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Red Hat

Red Hat, Fedora/Flock, and Financial News

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Red Hat

Red Hat: Oracle's Clone, GNU Work (GCC), Finance and Fedora

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Red Hat

CentOS 7.4 Is Now Available for 64-Bit, ARM64, ARMhfp, POWER7 & POWER8 Machines

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OS
Red Hat

CentOS developers Karanbir Singh and Jim Perrin announced the release of the CentOS 7.4 operating system for supported architectures, a release that brings all the latest updates and security patches.

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Red Hat, Fedora and Flock

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Red Hat

Red Hat News Leftovers

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Red Hat

Red Hat, CentOS and Fedora

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Red Hat and Servers, IBM Mainframes

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Red Hat
Server

Red Hat News and CentOS Release

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Red Hat

Red Hat: Chris Wright, Red Hat Work on Open-Source AMD Graphics, Nutanix Challenge and More

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Red Hat
  • Open Container Initiative reaches ‘great milestone,’ says Red Hat chief technologist

    After two years of work, the Open Container Initiative launched Version 1.0 for container runtime and image specifications in July. OCI’s foundation, formed by a number of container industry leaders, was tasked with the mission to create specifications that would support container portability across different operating systems and platforms. Red Hat Inc.’s chief technologist likes the specifications that he’s seen so far.

    “We had some initial code associated with those specifications as part of the OCI project and expectations that we’d get further adoptions from other parts of the ecosystem, and we’re seeing the evidence of that happening today,” said Chris Wright (pictured), vice president and chief technologist, Office of Technology, at Red Hat. “It’s a great milestone.”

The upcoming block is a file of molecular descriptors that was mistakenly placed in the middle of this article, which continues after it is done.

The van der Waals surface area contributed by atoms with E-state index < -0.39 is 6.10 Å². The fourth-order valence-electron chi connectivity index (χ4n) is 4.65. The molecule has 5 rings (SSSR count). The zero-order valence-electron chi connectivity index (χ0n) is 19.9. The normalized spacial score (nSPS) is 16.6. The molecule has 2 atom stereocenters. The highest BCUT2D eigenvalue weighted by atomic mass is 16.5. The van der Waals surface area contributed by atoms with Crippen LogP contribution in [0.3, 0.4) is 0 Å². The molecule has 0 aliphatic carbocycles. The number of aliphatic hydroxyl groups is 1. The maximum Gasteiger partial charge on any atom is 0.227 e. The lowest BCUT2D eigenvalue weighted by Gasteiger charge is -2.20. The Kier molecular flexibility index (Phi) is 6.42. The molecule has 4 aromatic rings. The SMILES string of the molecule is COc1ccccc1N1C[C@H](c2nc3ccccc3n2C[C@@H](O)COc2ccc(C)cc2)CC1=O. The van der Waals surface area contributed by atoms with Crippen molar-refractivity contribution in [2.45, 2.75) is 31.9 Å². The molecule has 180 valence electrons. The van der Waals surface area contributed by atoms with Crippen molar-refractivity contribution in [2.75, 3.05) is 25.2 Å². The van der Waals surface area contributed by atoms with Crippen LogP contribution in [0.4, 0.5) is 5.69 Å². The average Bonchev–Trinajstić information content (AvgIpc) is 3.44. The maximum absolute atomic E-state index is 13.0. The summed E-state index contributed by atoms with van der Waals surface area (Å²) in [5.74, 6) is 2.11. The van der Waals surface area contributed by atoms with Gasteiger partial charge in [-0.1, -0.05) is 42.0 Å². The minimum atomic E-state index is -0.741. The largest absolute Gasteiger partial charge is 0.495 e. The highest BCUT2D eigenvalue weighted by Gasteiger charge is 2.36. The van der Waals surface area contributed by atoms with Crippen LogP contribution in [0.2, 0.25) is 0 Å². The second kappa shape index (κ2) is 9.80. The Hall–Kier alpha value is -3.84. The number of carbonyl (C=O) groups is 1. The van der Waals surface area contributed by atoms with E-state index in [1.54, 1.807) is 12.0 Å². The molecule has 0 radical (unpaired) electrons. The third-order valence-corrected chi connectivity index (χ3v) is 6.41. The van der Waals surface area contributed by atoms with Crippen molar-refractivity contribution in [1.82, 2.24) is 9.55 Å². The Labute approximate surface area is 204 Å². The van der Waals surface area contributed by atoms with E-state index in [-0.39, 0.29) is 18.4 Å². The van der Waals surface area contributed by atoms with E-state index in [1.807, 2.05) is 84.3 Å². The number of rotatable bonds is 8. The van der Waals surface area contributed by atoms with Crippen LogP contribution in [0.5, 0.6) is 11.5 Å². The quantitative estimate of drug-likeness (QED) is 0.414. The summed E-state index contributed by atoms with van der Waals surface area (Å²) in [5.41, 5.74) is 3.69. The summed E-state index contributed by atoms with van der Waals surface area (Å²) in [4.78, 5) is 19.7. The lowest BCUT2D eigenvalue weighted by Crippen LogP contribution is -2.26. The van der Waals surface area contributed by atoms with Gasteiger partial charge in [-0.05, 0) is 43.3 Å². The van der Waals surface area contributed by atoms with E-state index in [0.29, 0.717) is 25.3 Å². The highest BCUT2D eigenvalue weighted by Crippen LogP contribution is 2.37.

• Red Hat Is Looking For Another Developer To Work On Open-Source AMD Graphics

    Red Hat is looking for another senior software engineer to join their Desktop Graphics Team where in particular they will be working on the open-source Radeon support, including Vulkan and comp

  • University gets Nutanix for self-serve cloud to replace Red Hat

    The Nutanix cluster – which cost between £300,000 and £400,000 – replaces an existing infrastructure made up of numerous storage arrays and based around a Red Hat-supplied GlusterFS file system (covered by ComputerWeekly in 2013) that had become cumbersome and difficult to manage.

  • Red Hat Inc (RHT) Mesa Adaptive MA Sitting Above FAMA

Red Hat Tips and Flock Coverage

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Red Hat
  • 4 tips for leaders helping others evolve their careers
  • My experience with Flock 2017

    After attending Flock 2016, I got another chance to be part of Flock conference. This year, it took place in beautiful city Hyannis, Massachusetts, USA from 29th August to 1st September. Schedule of this 4 day conference was designed differently compared to last year. Both workshops and talks were running in parallel for the first three 3 days followed by a wrap-up session on last day.

  • Flock 2017